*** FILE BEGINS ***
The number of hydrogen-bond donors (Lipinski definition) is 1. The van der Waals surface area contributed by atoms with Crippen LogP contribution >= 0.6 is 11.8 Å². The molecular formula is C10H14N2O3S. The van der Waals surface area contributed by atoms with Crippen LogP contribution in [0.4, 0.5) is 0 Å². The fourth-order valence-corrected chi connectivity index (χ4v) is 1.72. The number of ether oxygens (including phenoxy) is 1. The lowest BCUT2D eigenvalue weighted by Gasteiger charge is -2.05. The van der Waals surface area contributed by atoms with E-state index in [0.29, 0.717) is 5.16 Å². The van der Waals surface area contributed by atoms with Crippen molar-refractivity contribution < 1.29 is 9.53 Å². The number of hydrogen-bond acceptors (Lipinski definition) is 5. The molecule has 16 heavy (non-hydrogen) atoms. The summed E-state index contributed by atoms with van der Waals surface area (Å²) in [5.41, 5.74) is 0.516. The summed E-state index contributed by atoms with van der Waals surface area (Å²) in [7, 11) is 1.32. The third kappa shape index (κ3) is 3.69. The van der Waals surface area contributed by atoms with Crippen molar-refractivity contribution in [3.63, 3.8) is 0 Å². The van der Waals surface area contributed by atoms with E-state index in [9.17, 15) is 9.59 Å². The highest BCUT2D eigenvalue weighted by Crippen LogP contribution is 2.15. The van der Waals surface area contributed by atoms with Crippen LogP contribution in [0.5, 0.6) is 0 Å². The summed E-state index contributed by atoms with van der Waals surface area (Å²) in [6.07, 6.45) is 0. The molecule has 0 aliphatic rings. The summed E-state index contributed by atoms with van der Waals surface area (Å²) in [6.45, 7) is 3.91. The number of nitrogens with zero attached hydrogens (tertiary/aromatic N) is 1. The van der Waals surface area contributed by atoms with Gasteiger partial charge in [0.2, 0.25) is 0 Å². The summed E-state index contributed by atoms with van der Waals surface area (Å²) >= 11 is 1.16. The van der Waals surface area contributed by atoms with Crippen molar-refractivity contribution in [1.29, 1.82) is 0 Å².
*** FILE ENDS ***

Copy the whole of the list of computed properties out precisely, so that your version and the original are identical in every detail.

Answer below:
The number of hydrogen-bond donors (Lipinski definition) is 1. The van der Waals surface area contributed by atoms with Crippen LogP contribution >= 0.6 is 11.8 Å². The molecular formula is C10H14N2O3S. The van der Waals surface area contributed by atoms with Crippen LogP contribution in [0.4, 0.5) is 0 Å². The fourth-order valence-corrected chi connectivity index (χ4v) is 1.72. The number of ether oxygens (including phenoxy) is 1. The lowest BCUT2D eigenvalue weighted by Gasteiger charge is -2.05. The van der Waals surface area contributed by atoms with E-state index in [0.29, 0.717) is 5.16 Å². The van der Waals surface area contributed by atoms with Crippen molar-refractivity contribution < 1.29 is 9.53 Å². The number of hydrogen-bond acceptors (Lipinski definition) is 5. The molecule has 16 heavy (non-hydrogen) atoms. The summed E-state index contributed by atoms with van der Waals surface area (Å²) in [5.41, 5.74) is 0.516. The summed E-state index contributed by atoms with van der Waals surface area (Å²) in [7, 11) is 1.32. The third kappa shape index (κ3) is 3.69. The van der Waals surface area contributed by atoms with Crippen molar-refractivity contribution in [3.63, 3.8) is 0 Å². The van der Waals surface area contributed by atoms with E-state index in [9.17, 15) is 9.59 Å². The highest BCUT2D eigenvalue weighted by Crippen LogP contribution is 2.15. The van der Waals surface area contributed by atoms with Crippen LogP contribution in [0.5, 0.6) is 0 Å². The summed E-state index contributed by atoms with van der Waals surface area (Å²) in [6.07, 6.45) is 0. The molecule has 0 aliphatic rings. The summed E-state index contributed by atoms with van der Waals surface area (Å²) in [6.45, 7) is 3.91. The number of nitrogens with zero attached hydrogens (tertiary/aromatic N) is 1. The van der Waals surface area contributed by atoms with Gasteiger partial charge in [0.2, 0.25) is 0 Å². The summed E-state index contributed by atoms with van der Waals surface area (Å²) >= 11 is 1.16. The van der Waals surface area contributed by atoms with Crippen molar-refractivity contribution in [1.29, 1.82) is 0 Å².